Saturday market in Villa de Leyva
Saturday morning farmer’s market in Villa de Leyva today. And holy cannoli what a market.
A couple days ago we walked past the market space and it was a bare concrete platform with a few shattered crates and some rotting cabbage leaves. We walked up there this morning, expecting a couple rows of stalls…what we found was an ocean of vegetables, fruits, and what-the-heck-is-that?
Around the periphery were the means of transportation for the people who had come into town for market day, cars below in the gravel lot, and donkeys and mules above on the grassy hillside. I watched one rugged fellow in a dusty poncho get in a tussle with his mule, holding tight to the reins and sneaking his hand up and up and then lunging for the ear as the mule ducked its head. He was faster, gave the ear a visible twist, then lead his subdued beast off for the walk home.
I was overwhelmed by the people and produce, and still a little sleepy, so am disappointed with my pictures, but let me give you some idea of the variety. That I can recollect offhand, there were stacks of carrots, tomatoes, bell peppers, cucumbers, yellow squash, green gourd squash, pumpkins, zucchini, fuzzy-spiky bell pepper things, and toothless-old-man bell pepper things.
There were green beans, eggplant, beets, and gorgeous piles of avocadoes. A dozen types of potatoes from familiar brown to tiny red fingerlings, garlic, corn on the cob and loose by the grain, as well as bunches of unknown herbs and leafy greens.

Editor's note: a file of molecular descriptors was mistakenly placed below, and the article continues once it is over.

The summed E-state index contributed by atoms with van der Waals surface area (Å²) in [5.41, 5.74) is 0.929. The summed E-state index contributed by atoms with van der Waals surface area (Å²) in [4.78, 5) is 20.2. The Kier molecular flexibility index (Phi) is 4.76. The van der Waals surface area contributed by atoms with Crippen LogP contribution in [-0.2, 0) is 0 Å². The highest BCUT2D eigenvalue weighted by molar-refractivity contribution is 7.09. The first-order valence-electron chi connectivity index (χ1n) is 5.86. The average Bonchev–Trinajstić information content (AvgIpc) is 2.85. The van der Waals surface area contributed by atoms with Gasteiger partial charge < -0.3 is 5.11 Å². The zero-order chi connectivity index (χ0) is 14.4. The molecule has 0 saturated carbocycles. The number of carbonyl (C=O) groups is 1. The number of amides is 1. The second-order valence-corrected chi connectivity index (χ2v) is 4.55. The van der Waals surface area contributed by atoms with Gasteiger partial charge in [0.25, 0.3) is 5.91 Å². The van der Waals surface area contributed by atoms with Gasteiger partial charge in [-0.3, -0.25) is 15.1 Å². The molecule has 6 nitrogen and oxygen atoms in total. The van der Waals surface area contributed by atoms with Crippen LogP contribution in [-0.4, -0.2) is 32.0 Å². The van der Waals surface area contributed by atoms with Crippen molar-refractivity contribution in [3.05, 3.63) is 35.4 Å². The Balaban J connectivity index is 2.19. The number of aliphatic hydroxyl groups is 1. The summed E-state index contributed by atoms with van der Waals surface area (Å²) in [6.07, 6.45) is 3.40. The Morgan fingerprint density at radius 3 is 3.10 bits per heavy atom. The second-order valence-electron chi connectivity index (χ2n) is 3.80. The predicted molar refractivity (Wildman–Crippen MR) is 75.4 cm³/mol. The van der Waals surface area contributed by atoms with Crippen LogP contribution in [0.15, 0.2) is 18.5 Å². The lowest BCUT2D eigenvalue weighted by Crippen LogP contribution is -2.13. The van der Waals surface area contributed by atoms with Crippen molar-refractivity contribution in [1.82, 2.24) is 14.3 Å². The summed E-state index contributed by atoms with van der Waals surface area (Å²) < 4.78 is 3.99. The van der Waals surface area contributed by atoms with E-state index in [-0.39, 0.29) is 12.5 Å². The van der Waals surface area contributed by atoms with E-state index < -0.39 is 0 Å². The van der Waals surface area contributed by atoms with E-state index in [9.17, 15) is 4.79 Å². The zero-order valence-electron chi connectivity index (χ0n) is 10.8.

Peaches, yellow mangoes, green mangoes, apples, strawberries, grapes, bananas, plantains, watermelons, blackberries, blueberries, papaya, at least four different types of oranges, cantaloupe, pineapples, limes, pears, plums, persimmons (I think that‘s what chontaduro are?), guava, passion fruit, cactus fruit, star fruit, feijoa, guanabana, chirimoya, uchuva, mamones, tomates del arbol, lulo, gulupa, granadilla, curuba, and mangostino, whose name is a combination of mango and lobster, because the meat inside looks rather like the latter.
We bought a bell pepper and two carrots for 25 cents, same for a bag of 8 beautiful homegrown tomatoes. For 50 cents each we got an avocado the size of a canteloupe and a big bag of fresh local blackberries. For just over a buck we bought a jar of handmade uchuva (the little yellow guys) and ginger jam.
One edge of the market also had durable items, like socks, pottery, ponchos, shoes, belts, kitchen supplies, bras and baseball caps. Then the upper edge was divided between sausage and meat grillers to one side, and bubbling pots of breakfast stuffs over wood fires on the other.
We took a seat at one of the latter among locals who ranged from helpful and chatty to politely ignoring us. We ate “pericos” eggs (not sure what the English word is, they’re sorta baked(or)grilled in a little metal pot with tomatoes and onions), rice, and for me a sort of stew with fatty little chunks of beef (maybe pork?) and (Spanish pronunciation please) “muta,” which were kernels of the thick corn prepared somehow-or-other until they are like a plump starchy sort of popcorn. It was delicious. Then of course two cups of the incredible real-cocoa hot chocolate that makes me want to weep tears of joy in the marketplace.
The wood fires were going strong, and by the time we left we were covered in flecks of ash and smelled strongly of woodsmoke. Leaving, my hands held bags of fruit and vegetables, my belly was full of fresh-cooked breakfast, and my traveler spirit was smiling fit to blind the sun.